These are going to be made into both poster and bookmarks that will be at my library! I definitely feel like a rock star now and hopefully I can get my hands on some copies of the posters and bookmarks when they are made and will do a contest for them here.

Sunday, August 22, 2010

Progress Report and inspiration from PAYA

I'm not gonna lie. I'm feeling burnt out lately. Even though I love the story I'm working on, I hate my writing right now. Slowing down, speeding up, none of it seems to help. And it's stressing me out to the point where I'm getting my least favorite anxiety-related tic--twitchy eye. So annoying.

And there have definitely been times where I think I'm done. I've said all I had to say. Ballads was the book I became a writer to write, I wrote it, it had a very small publishing run and still hasn't gotten another one meaning that it's not reaching very many people. It's disheartening and feeds those not-good-enough-so-why-bother feelings.

But then I get an email or a tweet or a facebook comment about how much somebody loved my book or how much it meant to them. And I remember why I bother.

This weekend I got to meet some of those people at the Bring YA to PA or PAYA festival right outside of Philly. This fest was organized by the teen blogger from Harmony Book Reviews organized it as a way to bring YA authors to YA readers and benefit the Pennsylvania libraries. It was absolutely amazing and I was proud to be part of it. I helped put together a riot grrrl fest when I was 16, but Harmony spearheaded this thing, which I think is a huge accomplishment and she deserves a round of applause. It meant so much that she invited me. And the event affected me in a few different ways.

For one, there were the readers. A girl who had emailed me in the past came with her mom and a friend of hers to get her copy of Ballads of Suburbia signed. The book was battered, drawn on, written in. It reminded me of what I did to a beloved pair of jeans or Converse sneakers and it allowed me to see how much someone actually loved my book. I could feel that she lived in that book the way I used to leave in my sneakers.

This is why I write.

I also did a workshop in the morning with five other YA authors, Josh Berk, Amy Brecount White, Shannon Delaney, Jeri Smith-Ready, and Jon Skovron. We broke into groups and got to hear and critique (in a productive manner, of course. I hate negative, mean, red pen critiques) a few pages from aspiring novelist. Both young women that I was grouped with were amazing.

This is why I write.

Yes, the why of writing was definitely very clear on that Saturday in Pennsylvania, but a lot of the time, the how still gets in the way. The I want to write, but I don't think I'm good at it anymore, somehow, while I was dealing with the publishing and promoting part of my job, I forgot how to do the most important part. Fortunately my fellow writers at PAYA were there to give pointers and though those pointers were intended for the aspiring writers in the audience, I took notes like crazy and didn't care that I was up there on the panel, scrawling down the words of my fellow panelists.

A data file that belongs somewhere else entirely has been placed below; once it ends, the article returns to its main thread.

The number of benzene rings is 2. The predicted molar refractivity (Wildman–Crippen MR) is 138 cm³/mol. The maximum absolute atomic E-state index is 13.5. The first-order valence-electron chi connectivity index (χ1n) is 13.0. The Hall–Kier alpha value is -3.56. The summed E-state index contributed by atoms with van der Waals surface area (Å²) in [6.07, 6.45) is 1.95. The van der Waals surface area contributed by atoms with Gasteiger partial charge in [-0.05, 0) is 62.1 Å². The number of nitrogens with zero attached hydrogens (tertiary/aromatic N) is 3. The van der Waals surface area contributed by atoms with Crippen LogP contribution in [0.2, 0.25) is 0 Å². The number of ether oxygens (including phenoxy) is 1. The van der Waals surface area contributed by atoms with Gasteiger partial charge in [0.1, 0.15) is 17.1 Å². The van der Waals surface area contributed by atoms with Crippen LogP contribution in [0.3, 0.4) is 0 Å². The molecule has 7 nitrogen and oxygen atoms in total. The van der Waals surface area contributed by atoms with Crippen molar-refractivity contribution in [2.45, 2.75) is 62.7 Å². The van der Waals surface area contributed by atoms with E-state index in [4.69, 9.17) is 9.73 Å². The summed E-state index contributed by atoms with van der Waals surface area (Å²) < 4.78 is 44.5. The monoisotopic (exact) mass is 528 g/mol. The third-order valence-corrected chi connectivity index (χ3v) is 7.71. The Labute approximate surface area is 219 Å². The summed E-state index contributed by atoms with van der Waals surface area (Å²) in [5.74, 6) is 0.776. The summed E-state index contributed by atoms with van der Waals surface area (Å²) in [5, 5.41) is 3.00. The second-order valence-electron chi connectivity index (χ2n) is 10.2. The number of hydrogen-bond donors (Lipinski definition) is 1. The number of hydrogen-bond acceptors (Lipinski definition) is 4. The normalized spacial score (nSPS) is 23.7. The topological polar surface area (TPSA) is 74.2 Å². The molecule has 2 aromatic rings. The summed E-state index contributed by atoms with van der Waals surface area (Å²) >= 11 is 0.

Jon Skovron talked about rough drafts--not even first drafts, but rough drafts because they are rough and this is the right word for them. He pointed out that he is not good at them and most writers aren't. Most writers hate their books during this phase. At the hotel bar the night before, an equally burnt out Jeri Smith-Ready (well, probably even more burnt out because she has had a crazy summer full of real deadlines unlike my deadlines that I made up for myself) and I had also discussed this. The reminder that I am not alone in thinking that I suck really felt good. If writers I admire think they suck and they definitely don't, that means that there is a possibility that I don't suck either. Jon also talked about doing whatever you need to do to shake loose, write through and finish. For him this may be pretending that he is writing a short story instead of a novel. For me, this may be just letting myself write that shitty draft after all. It's not real. And I won't totally suck when I work on it later.

Jeri Smith-Ready shared some revising and rewriting tips that I am storing up like a squirrel preparing for winter. With these tricks, I may be able to convince myself that I can write this shitty draft now because I know how I'll fix it.

Jeri says she approaches revising in three phases:
1. The rewrite, where you break it all down and put it together again. You look at what you wrote, reimagine it and restructure it.

2. Then she re-reads it to see what she may have lost in the process and she goes on to the revision state, smoothing her draft out. This usually takes another draft or two.

3. Now comes the polish phase where she makes sure to get read of those repeated buzzwords and that she has fleshed out the weakest parts of the manuscript.

She also told me about a color-coding system she learned from Margie Lawson's Deep Editing online class, where you break down your manuscript and highlight it according to things like dialogue, description, thoughts and backstory, action, so you can see where you are overdoing it and where you are lacking. I definitely intend to do this in the future.